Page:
Sunday, 31 July 2011

Looking to the past

Aurora @ Island Dreaming

The problems that the world has begun to face (whether consciously or not for the majority) - financial, energy and resource descent, and an increasingly unpredictable climate - signal the onset of a decline in material living standards for many of us - a sizeable number of whom have got used to ever increasing levels of consumption and material wealth over the past decades. How we individually and collectively navigate these challenges will largely determine the quality of life we experience; and I personally do not believe that a decline in material consumption is a one-way ticket to misery and social breakdown.

Last year I finally got around to visiting my city's flagship tourist attraction - the historic dockyard. This is the home of the Royal Navy, and the place that it keeps its historic flagship, HMS Victory. As Victory is now preserved as a museum in dry dock (though technically it is still in commission) and has been restored and patched up several times over the centuries, it offers a sanitised view of life on a 250 year old warship. There were no fires, slop buckets, wounded soldiers, or unwashed sailors on board when we visited and conditions on board would have been grim when the ship was in active service.  But it did show that humans have lived and thrived with far fewer resources, far less complexity, than we have today. 

Fast forward a century, or take a walk a few hundred yards across the dockyard, and step on board HMS Warrior, the most advanced warship of the 19th century navy. The British Empire project was well under way, and it shows - a majestic, iron clad ship boasting the very best engineering and built and furnished from raw materials imported from across the world. By today's standards, it is still rustic (no running hot water, no electricity)  but it shows something of how humans climbed up one side of a bell shaped curve to the level of energy and resource consumption we enjoy today. Can the past show us a possible path down the other side of that curve?

 In the UK there has been a resurgent interest in WWII era house keeping since the onset of the financial crisis. This era, more so than more recent economic recessions, inspires people. Government pamphlets from the era covering everything from victory gardens to 'make do and mend' have been republished, and wherever you are in the world, you have probably seen at least one piece of merchandise or blog buttons with the phrase 'Keep Calm and Carry On' splashed across it. 1940's cookbooks have been reprinted and ration diet challenges taken - none of which is necessarily a bad thing when it inspires people to face the material challenges in their lives with 'Blitz spirit'.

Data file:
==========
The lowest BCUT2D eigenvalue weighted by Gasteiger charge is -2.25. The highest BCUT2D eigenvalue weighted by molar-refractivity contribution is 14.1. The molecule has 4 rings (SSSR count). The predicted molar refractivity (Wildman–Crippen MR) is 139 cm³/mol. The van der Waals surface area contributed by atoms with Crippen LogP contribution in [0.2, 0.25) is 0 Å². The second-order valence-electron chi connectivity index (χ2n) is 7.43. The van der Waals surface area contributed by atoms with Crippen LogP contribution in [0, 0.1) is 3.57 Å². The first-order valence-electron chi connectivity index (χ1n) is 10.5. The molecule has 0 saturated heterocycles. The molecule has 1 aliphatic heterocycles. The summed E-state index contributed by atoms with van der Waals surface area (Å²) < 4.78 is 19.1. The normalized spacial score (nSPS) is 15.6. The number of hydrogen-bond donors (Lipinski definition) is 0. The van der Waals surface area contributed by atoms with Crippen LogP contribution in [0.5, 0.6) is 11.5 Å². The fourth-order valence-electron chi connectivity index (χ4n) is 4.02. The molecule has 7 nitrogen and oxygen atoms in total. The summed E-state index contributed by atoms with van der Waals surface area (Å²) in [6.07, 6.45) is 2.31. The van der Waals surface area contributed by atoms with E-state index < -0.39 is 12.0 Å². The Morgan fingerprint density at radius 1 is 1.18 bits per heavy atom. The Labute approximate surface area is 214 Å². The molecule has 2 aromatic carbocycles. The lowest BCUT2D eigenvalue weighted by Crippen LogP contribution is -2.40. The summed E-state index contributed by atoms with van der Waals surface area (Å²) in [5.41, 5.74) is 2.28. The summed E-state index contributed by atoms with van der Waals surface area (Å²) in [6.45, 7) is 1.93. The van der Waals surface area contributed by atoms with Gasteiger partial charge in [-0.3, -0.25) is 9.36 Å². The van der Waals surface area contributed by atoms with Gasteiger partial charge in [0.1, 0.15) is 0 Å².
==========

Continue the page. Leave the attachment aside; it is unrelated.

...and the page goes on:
The problem with looking to the past for inspiration on how to live today is the tendency to over-romanticise things, to look through the prism of the Hollywood movies we may have seen - to believe that society was rosier back then and the hardships that people faced were more severe but somehow more 'real' and endurable than the more familiar, boring challenges we may find ourselves facing today. A discerning eye is necessary when adopting historical practices and 'lost' skills - some make no sense, financially or ecologically, in the modern era. Still, many of us will be engaged in old fashioned, rustic and downright medieval experiments of our own in our quest to lead simpler, less consumption driven lives; and we will extract great enjoyment from them. 

If we can overcome a tendency to romanticise, there are real lessons to be learnt from the past. As humans we have used our ingenuity and opposable thumbs to increase our ability to exploit resources, increase consumption and create waste. Any era before our own shows that it is possible to live with less than we have today; and it is possible to live a good life with much less. Combined with the vast knowledge we now have in physical, environmental and social sciences - knowledge we have traditionally channelled predominantly into growing a consumer society - the practices and perspectives of our less spendthrift forbears might show us a way forward through challenging times. If our ascent has been characterized by increased consumption and  decreasing quality, increased outsourcing and decreasing self reliance and self determination - how might we be able to fashion our descent?

I am currently rereading articles and books from the 1970's and 1980's fuel crises and back-to-the-land movement, and the DIY and craft books that were spawned by that era - because they happened to be my first introduction, many years ago, to the issues we currently face. Much has to be taken with a pinch of salt, much is still valid and inspiring. What periods of history are you inspired by?

Saturday, 30 July 2011

Outdoors and our kids

by Eilleen

Hello everyone!

In my personal blog, I am running a competition for the National Tree Day campaign which is tomorrow.

Did you know that:

- only 13% of our children play outdoors more often than indoors?
- only 35% if our children play outdoors everyday?
- 1 in 10 children play outside once a week or less?

This is a huge difference from my childhood. When I remember my own childhood, I remember riding on my bike and exploring the neighbourhood all day.

My fondest memories were of my brother and I waking up on a Saturday morning, cycling (what I now know to be) 5 kms to a huge playground and we'd stay there all day. We knew it would be time to go home when the street lights would go on!

I remember cycling to the river and swimming with my friends. There is a small cliff face in that river and we'd dare each other to jump off the top and jump in.

I remember cycling even when it was cold - so cold that frost would form on my beanie and my gloves as I am riding!